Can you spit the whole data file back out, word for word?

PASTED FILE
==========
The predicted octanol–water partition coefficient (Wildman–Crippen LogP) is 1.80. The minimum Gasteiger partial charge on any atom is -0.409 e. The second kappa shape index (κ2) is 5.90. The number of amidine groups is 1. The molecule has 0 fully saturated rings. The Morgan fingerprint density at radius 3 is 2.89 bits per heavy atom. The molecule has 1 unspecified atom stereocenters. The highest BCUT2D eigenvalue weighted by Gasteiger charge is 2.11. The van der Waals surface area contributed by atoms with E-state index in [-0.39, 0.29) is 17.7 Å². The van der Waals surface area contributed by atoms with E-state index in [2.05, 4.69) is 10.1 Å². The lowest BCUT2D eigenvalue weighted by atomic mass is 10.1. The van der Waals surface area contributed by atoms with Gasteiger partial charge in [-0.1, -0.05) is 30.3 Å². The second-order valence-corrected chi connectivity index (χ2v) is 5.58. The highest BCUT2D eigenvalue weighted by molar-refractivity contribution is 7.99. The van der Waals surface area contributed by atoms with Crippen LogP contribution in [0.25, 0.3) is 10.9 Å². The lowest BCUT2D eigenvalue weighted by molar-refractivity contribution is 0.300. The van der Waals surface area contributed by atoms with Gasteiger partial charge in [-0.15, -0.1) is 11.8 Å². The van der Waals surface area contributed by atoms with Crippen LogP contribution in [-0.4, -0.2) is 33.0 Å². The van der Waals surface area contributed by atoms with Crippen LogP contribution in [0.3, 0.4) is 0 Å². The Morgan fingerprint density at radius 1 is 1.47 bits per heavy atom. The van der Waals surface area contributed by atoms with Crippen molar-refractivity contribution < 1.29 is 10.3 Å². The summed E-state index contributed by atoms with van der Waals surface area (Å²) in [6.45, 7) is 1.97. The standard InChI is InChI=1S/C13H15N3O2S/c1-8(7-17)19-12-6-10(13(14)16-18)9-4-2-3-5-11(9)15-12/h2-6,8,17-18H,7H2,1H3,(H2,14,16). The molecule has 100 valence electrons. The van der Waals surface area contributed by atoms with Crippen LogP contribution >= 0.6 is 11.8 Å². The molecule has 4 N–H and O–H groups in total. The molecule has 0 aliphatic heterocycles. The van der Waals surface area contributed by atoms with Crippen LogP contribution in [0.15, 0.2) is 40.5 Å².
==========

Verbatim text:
The predicted octanol–water partition coefficient (Wildman–Crippen LogP) is 1.80. The minimum Gasteiger partial charge on any atom is -0.409 e. The second kappa shape index (κ2) is 5.90. The number of amidine groups is 1. The molecule has 0 fully saturated rings. The Morgan fingerprint density at radius 3 is 2.89 bits per heavy atom. The molecule has 1 unspecified atom stereocenters. The highest BCUT2D eigenvalue weighted by Gasteiger charge is 2.11. The van der Waals surface area contributed by atoms with E-state index in [-0.39, 0.29) is 17.7 Å². The van der Waals surface area contributed by atoms with E-state index in [2.05, 4.69) is 10.1 Å². The lowest BCUT2D eigenvalue weighted by atomic mass is 10.1. The van der Waals surface area contributed by atoms with Gasteiger partial charge in [-0.1, -0.05) is 30.3 Å². The second-order valence-corrected chi connectivity index (χ2v) is 5.58. The highest BCUT2D eigenvalue weighted by molar-refractivity contribution is 7.99. The van der Waals surface area contributed by atoms with Crippen LogP contribution in [0.25, 0.3) is 10.9 Å². The lowest BCUT2D eigenvalue weighted by molar-refractivity contribution is 0.300. The van der Waals surface area contributed by atoms with Gasteiger partial charge in [-0.15, -0.1) is 11.8 Å². The van der Waals surface area contributed by atoms with Crippen LogP contribution in [-0.4, -0.2) is 33.0 Å². The van der Waals surface area contributed by atoms with Crippen LogP contribution in [0.3, 0.4) is 0 Å². The Morgan fingerprint density at radius 1 is 1.47 bits per heavy atom. The van der Waals surface area contributed by atoms with Crippen molar-refractivity contribution < 1.29 is 10.3 Å². The summed E-state index contributed by atoms with van der Waals surface area (Å²) in [6.45, 7) is 1.97. The standard InChI is InChI=1S/C13H15N3O2S/c1-8(7-17)19-12-6-10(13(14)16-18)9-4-2-3-5-11(9)15-12/h2-6,8,17-18H,7H2,1H3,(H2,14,16). The molecule has 100 valence electrons. The van der Waals surface area contributed by atoms with Crippen LogP contribution >= 0.6 is 11.8 Å². The molecule has 4 N–H and O–H groups in total. The molecule has 0 aliphatic heterocycles. The van der Waals surface area contributed by atoms with Crippen LogP contribution in [0.15, 0.2) is 40.5 Å².